HMS Mons (1915)

HMS Mons (1915) was a repeat M class destroyer that served with the Second then Eleventh then Third Flotillas of the Grand Fleet from August 1915 to March 1918, fighting at Jutland, then on the Coast of Ireland station for the rest of the war.

The Mons was an Admiralty type repeat M class destroyer ordered under the First War Programme of September 1914. She was laid down on 30 December 1914, launched on 1 May 1915 and completed on July 1915.


In August 1915 the Mons was part of the Second Flotilla of the Grand Fleet, a temporary assignment until enough members of her class were completed to allow the formation of the Eleventh Flotilla.

From September 1915 to February 1918 the Mons was part of the Eleventh Destroyer Flotilla of the Grand Fleet. When she joined the flotilla she was equipped as a mine sweeper.


In January 1916 she was one of fifteen repeat M class destroyers that formed the Eleventh Flotilla at Cromarty, along with the flotilla leader Kempenfelt and the light cruiser Castor.

On 18 March the Mons and Mounsey were delayed at Glasgow as the North Channel (between Scotland and Northern Ireland) was closed to all traffic because of a report of submarine activity. Later in the day they were given permission to travel through the North Channel to return to the Grand Fleet.


The flotilla contained fourteen Repeat M class destroyers at Jutland. On the eve of battle the flotilla was split, with one division at Scapa Flow and nine destroyers with the 2nd Battle Squadron at Cromarty. The Mons was one of the four destroyers at Scapa Flow. The part of the flotilla at Scapa put to sea with Admiral Jellicoe and the main body of the Grand Fleet by 10.30pm on 30 May. The part of the flotilla at Cromarty was also soon at sea, and joined the main body of the fleet at 2pm on 31 May.

The two main fleets finally came together at about 6.30pm on 31 May. By this point the battleships of the German High Seas Fleet were heading north, while the battleships of the Grand Fleet were forming a line running roughly east to west in front of them. For a few minutes the British were able to concentrate their fire on the leading ships of the German line, but the Germans then carried out their famous sixteen point turn, and within a few minutes were heading away south into the North Sea mist. However Admiral Scheer then mis-judged the British movements, and turned back east in the hope that he could pass behind the main British force. Just after 7pm the Germans found themselves steaming straight towards Jelicoe’s battleships, and by 7.15 the bulk of the Grand Fleet was finally able to open fire on the Germans. Once again Scheer was forced to reverse course. During this phase of the battle the destroyer flotillas struggled to keep up with the fast moving battleships and rather disappear from the narrative.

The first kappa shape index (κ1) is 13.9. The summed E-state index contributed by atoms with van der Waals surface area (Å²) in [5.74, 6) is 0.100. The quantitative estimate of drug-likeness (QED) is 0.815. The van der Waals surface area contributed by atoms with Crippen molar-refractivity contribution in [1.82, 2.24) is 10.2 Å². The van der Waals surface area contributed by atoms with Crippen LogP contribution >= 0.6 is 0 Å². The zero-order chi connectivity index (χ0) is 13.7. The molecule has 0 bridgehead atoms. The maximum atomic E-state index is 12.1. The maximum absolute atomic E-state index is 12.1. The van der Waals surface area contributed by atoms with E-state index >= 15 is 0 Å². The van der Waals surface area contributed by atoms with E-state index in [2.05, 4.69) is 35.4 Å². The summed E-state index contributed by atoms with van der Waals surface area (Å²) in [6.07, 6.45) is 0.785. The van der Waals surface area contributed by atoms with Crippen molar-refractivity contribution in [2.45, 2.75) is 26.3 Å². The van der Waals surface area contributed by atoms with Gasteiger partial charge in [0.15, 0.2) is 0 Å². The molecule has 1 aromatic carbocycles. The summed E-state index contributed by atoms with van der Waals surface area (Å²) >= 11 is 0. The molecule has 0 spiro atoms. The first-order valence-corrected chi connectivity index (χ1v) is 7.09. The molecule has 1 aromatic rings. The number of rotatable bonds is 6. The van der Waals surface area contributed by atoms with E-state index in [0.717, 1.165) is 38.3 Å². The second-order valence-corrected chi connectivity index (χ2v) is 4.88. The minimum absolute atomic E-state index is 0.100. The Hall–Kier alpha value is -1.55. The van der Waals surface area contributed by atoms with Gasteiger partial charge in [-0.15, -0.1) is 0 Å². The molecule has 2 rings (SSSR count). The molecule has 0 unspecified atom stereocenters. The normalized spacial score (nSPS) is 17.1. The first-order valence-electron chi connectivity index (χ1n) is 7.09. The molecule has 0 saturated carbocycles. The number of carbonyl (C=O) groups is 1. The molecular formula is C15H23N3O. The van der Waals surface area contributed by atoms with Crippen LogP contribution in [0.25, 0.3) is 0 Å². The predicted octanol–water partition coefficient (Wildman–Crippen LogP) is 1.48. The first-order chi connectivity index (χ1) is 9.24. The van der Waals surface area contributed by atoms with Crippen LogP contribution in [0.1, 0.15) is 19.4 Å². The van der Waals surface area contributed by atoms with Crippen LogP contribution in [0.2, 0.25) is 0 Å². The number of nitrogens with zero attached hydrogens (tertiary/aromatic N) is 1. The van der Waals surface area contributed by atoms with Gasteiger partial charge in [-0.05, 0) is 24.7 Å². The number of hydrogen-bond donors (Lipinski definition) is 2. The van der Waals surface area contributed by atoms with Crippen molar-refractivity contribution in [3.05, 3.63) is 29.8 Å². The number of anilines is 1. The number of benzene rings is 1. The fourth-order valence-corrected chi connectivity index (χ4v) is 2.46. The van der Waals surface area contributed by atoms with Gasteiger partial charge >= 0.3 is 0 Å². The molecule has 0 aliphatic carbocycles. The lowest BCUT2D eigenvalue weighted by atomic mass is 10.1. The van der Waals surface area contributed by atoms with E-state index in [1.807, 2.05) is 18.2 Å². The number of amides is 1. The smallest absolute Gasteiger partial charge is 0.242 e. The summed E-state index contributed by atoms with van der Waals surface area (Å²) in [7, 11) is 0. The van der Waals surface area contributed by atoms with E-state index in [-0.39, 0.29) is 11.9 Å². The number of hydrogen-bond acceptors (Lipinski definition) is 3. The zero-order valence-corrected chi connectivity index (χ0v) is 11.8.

Jellicoe now couldn’t be sure which way the Germans had gone and struggled to make firm contact with Scheer during the night. However the fighting didn’t end. Part of the 11th flotilla was now on the port side of Jellicoe’s flagship, with the flotilla cruiser Castor. They spotted smoke to the W.N.W. and discovered twelve German destroyers apparently preparing to attack Beatty’s battlecruisers. The 11th Flotilla and the 4th Light Cruiser Squadron forced the German destroyers away, and the Grand Fleet made contact with the Germans for the third time. Once again the Germans turned away under heavy fire, and by 8.35pm had disappeared into the mist once again. 

Jellicoe was unwilling to risk a night battle, and at 9.17 ordered the fleet into its night cruising formation. The battleships formed up into lines in their divisions, with the destroyers following behind. The entire formation began to move south in an attempt to keep between the Germans and their home bases. By 10pm the destroyer flotillas were in line, with the 12th Flotilla at the eastern (left) end of the line, then the combined 9th and 10th Flotillas, 13th Flotilla, 4th Flotilla and finally the 11th Flotilla at the western (right) end of the line.